Truman

When Julián receives an unexpected visit in Madrid from his lifelong friend Tomás, who now lives in Canada, the encounter is bittersweet. Diagnosed with terminal cancer, Julián is focused on putting his affairs in order, while Tomás is still grasping at hope. For four intense days, the two men, accompanied by Julián's faithful dog, Truman, tour the city, sharing emotional, hilarious and surprising moments.

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  • ★★★½ review by Esteban Gonzalez on Letterboxd

    Truman is a reminder of why Ricardo Darin is one of the most talented actors working today. It is a quiet and reflective performance where the body language communicates much more than his words. Truman is an emotional drama that has a lot to say about life, death, and friendship by centering on two estranged friends who reunite for a few days for their final farewell. It's a touching story with moments of dark humor, where the images say much more than words. It wasn't what I was expecting, but I enjoyed it and the story has stuck with me.

  • ★★★★ review by Juan Castillo on Letterboxd

    'Truman' es una película con perro. El perro es tan importante en la película que ésta lleva su nombre, pero en esta ocasión el mejor amigo del hombre es otro hombre.

    Cesc Gay vuelve, por tanto, a atreverse con los hombres, y vuelve a salir airoso con este particular "camino del héroe": el itinerario de un hombre condenado y el de su fiel camarada.

    Sin cargar las tintas, sin someternos a una explotación emocional a la que cualquier mediocre habría recurrido (¿verdad que sí, G. Iñárritu?), llegamos al final de esta gran cinta con la convicción de que cada uno de los dos protagonistas es un héroe para el otro. Esto es, un amigo.

  • ★★★½ review by TajLV on Letterboxd

    Viewing #11 of my MovieTalk May Film Festival Challenge

    This dramedy from Spanish writer-director Cesc Gay has nothing to do with the 33rd president of the United States. The title refers to a dog, the loyal companion owned by a cancer-stricken actor named Julián (Ricardo Darín). The story opens in snowy Canada, where Julián's old friend, the college professor Tomás (javier Cámara), is about to embark on a flight to Spain and visit his ailing pal for four days in Madrid.

    Tomás's motive for the trip isn't just friendship. He's been asked by Julián's cousin Paula (Dolores Fonzi) to help talk him out of his decision to pursue assisted suicide. More than dying, however, Julián is concerned about finding a good home for Truman. Also, knowing he is facing certain death gives Julián a forthrightness, the ability to say what's on his mind and in his heart without embellishment, apology or misgiving.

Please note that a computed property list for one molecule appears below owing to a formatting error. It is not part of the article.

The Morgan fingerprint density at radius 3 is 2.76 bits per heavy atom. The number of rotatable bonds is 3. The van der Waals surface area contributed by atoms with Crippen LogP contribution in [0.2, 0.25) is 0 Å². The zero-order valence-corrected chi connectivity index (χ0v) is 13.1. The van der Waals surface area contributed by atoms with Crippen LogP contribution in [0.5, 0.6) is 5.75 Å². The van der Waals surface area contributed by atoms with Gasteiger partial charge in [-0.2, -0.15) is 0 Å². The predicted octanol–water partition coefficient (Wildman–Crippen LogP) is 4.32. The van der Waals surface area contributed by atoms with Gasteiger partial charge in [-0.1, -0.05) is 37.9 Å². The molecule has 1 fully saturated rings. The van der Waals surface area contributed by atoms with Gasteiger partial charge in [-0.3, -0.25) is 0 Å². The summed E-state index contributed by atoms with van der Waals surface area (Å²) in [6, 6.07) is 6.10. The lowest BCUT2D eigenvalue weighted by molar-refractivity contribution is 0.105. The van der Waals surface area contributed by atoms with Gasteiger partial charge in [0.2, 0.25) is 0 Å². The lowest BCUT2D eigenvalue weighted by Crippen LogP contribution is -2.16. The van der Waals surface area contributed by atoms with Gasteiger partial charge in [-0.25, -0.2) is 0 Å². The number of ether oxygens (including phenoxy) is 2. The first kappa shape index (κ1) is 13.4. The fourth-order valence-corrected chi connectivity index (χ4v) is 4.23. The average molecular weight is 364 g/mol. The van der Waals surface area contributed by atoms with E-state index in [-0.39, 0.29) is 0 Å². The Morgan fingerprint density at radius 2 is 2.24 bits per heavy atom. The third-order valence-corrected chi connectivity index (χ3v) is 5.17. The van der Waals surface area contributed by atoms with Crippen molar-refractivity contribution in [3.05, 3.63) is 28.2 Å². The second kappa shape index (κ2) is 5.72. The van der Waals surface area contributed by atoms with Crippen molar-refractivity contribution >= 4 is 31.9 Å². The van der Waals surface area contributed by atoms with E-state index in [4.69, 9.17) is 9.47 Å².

For Tomás, this is all outside his comfort zone. He wife insisted that he go, but this is the very first ever of his close friends to face death. He feels at a loss to do or say anything that might help. And Julián has given up fighting. He says he dreams of meeting the dead who have gone before him, and he gets upset if anyone tries to dissuade him from his decision to stop chemotherapy, uninterested in prolonging a life of pain and continued deterioration.

    Interviewing prospective new owners for Truman does not go well. Most seem to want puppies, not mature hounds. A lesbian couple with an adopted son are interested, but they have never owned a dog before. Truman is left overnight to see how he gets along in the new environment, while Tomás and Julián spend time visiting a funeral home and have a birthday lunch with Julián's son Luis (Eduard Fernández) who lives in Amsterdam and is seeing a French woman named Sophie (Lucie Desclozeaux). In the meantime, the lesbian connection doesn't work out.

    As far as humor goes, this is more a familiar smile than laugh-out-loud funny. And there's a hidden sub-story that doesn't get any play till near the very end. Given that Truman is the center of attention through much of the story, the mutt doesn't do anything more than walk, lie down and sit -- not exactly Beethoven, Benji or Lassie material.

    However, that said, the film dominated Spain's Goya and Gaudi awards with eleven wins out of 17 nominations, including two prizes each for Gay (Best Director), Darin (Best Male Lead) and Cámara (Best Supporting Actor). It's good in an atmospheric, not-much-happens kind of way. Worth a look.

  • ★★★★ review by Sergio Montesinos on Letterboxd

    Qué certera y natural es 'Truman'. Ricardo Darín y Javier Cámara están espléndidos

  • ★★★★½ review by Simon Muñoz Peñalver on Letterboxd

    Como contar tanto con tan poco, a base de miradas y sobreentendidos. Una historia sencilla de amistad con la que cualquiera se puede identificar gracias la enorme interpretación de los dos protagonistas.

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